A beautifully illustrated work, Addison’s The Romantic Story of the Mayflower describes the ‘early trials, concerted plans of escape, and stormy emigration’ of the separatists. The work contains numerous original photographs, paintings, and engravings relating to the locations and narrative of the Mayflower pilgrims. A contemporary review in the Boston based Journal of Education praised the work’s presentation: ‘this volume is put together so that it is far more attractive than many of our holiday books, with its thick rough cut paper, bordered pages, excellent sepia illustrations’.
A work of popular, non-specialist history, Addison invites us to place ourselves next to the ‘Pilgrims’ as they stand on-board ship observing a ‘strange New World’, and imagine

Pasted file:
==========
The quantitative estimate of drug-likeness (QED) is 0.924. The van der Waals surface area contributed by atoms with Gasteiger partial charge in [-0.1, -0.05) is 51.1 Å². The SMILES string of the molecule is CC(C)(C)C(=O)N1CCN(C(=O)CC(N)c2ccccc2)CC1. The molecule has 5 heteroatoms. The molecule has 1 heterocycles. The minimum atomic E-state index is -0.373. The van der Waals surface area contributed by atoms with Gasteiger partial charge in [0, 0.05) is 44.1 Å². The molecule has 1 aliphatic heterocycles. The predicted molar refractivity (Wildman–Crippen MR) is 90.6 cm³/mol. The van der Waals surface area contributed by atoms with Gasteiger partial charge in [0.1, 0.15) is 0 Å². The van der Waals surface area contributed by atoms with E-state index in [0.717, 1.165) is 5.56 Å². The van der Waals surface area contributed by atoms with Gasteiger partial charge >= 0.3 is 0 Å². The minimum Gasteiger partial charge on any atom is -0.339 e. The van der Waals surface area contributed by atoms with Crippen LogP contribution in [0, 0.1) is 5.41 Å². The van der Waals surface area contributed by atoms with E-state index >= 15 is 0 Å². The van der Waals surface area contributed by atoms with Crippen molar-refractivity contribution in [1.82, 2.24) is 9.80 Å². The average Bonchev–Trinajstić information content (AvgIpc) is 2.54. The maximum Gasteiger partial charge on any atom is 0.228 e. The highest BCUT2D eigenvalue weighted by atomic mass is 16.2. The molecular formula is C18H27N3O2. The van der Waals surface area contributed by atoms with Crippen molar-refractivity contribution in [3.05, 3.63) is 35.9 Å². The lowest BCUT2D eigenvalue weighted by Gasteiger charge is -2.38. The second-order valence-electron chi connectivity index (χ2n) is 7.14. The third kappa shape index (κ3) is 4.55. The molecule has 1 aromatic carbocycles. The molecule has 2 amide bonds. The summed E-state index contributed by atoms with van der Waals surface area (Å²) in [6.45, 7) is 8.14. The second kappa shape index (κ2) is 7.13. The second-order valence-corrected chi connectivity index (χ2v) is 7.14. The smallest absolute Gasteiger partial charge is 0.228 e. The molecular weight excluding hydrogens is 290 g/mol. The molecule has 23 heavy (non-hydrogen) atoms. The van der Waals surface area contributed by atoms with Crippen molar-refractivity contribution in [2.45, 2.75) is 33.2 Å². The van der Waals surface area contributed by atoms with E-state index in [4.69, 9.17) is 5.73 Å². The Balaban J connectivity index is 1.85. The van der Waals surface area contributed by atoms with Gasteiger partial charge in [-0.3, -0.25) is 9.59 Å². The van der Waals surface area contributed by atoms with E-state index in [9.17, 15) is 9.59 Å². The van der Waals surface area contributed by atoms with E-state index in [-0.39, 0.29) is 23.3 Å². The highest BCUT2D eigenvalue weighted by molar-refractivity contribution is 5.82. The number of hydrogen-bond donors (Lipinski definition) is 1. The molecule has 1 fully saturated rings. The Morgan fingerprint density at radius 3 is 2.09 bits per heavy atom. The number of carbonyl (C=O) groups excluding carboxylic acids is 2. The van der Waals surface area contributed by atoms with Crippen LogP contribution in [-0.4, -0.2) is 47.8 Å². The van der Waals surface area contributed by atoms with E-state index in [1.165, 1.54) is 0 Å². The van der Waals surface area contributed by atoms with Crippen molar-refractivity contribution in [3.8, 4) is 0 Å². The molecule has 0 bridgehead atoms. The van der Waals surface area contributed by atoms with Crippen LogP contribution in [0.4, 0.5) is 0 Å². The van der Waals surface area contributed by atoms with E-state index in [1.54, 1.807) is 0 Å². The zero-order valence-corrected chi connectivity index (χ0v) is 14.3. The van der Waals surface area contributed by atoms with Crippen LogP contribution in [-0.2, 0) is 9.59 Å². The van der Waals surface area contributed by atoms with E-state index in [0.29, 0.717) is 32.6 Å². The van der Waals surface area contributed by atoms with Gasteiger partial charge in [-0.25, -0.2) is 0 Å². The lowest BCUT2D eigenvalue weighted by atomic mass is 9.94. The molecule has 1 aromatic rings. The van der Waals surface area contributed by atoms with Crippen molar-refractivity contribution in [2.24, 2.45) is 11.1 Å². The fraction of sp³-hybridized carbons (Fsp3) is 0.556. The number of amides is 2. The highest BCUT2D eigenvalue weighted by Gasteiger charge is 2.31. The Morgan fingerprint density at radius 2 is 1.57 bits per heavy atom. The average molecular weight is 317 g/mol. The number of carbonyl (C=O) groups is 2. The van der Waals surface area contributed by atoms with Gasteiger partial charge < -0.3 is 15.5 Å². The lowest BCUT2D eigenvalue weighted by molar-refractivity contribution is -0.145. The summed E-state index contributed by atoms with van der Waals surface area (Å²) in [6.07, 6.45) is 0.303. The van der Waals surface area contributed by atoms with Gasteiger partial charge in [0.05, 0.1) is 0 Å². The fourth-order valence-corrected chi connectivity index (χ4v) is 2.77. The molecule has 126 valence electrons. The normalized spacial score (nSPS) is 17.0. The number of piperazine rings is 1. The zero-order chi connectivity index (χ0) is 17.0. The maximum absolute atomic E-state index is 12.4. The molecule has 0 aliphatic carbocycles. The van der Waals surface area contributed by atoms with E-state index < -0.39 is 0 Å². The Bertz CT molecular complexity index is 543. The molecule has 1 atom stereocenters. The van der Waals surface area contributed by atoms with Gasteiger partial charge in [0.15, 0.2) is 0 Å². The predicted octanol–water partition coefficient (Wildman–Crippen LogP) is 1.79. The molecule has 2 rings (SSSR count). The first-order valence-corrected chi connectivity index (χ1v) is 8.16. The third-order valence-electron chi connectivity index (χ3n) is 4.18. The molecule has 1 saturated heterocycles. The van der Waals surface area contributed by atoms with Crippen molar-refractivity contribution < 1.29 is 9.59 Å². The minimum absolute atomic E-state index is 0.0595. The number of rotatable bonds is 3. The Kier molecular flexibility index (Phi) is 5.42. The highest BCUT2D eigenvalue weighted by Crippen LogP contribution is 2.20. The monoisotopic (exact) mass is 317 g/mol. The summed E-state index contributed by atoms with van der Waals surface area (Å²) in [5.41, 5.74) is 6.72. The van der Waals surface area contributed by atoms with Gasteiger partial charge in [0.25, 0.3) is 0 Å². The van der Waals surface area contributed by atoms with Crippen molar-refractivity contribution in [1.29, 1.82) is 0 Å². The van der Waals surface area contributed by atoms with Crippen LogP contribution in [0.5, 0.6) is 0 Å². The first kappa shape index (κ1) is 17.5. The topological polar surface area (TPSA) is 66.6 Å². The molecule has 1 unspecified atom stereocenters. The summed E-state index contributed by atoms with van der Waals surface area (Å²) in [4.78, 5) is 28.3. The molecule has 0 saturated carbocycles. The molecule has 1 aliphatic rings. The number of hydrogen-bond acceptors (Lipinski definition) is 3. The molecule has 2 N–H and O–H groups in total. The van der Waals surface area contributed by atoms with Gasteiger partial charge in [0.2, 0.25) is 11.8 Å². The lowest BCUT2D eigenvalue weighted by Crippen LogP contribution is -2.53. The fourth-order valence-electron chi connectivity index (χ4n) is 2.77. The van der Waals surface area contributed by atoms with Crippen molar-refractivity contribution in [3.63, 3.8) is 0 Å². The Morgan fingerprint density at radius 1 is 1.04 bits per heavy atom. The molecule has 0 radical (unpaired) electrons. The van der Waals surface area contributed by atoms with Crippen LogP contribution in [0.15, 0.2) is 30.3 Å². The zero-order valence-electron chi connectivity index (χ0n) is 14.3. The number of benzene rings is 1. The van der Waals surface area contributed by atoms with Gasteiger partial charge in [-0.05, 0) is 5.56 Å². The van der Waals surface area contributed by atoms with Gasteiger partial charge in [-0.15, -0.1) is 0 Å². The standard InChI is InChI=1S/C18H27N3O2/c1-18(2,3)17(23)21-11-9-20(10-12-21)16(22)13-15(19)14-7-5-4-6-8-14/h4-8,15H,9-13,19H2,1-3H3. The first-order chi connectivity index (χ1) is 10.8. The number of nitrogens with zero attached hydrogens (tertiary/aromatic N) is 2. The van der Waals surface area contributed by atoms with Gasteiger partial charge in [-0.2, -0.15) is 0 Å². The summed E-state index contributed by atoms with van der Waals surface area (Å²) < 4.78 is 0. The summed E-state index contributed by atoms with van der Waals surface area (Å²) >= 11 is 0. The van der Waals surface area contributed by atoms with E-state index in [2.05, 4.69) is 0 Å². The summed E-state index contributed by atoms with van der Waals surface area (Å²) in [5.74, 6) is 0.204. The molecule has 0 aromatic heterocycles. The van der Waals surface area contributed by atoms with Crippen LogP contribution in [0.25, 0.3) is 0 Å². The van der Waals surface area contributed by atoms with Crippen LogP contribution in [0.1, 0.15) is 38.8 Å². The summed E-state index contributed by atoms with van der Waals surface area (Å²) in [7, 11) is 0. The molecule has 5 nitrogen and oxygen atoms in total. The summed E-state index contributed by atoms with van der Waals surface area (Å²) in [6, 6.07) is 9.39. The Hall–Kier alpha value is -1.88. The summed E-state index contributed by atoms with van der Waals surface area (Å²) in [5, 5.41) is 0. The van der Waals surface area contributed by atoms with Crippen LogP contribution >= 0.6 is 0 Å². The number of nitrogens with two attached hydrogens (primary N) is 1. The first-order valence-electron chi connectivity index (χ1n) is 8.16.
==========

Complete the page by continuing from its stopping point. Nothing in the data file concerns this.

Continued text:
with what wondering awe and mingled hopes and fears the Pilgrims looked out over the sea upon that strange New World, with its great stretch of wild, wooded coast and panorama of rock and dune and scrub, wintry bay and frowning headland, to which destiny and the worn white wings of the Mayflower together had brought them.
Addison’s narrative makes overt use of natural imagery, emotion, inspiration, and individual bravery, displaying its indebtedness to Romanticism in its prose as much as its title.
Full text: Albert Christopher Addison, The Romantic Story of the Mayflower Pilgrims And Its Place in the Life of Today, (1911)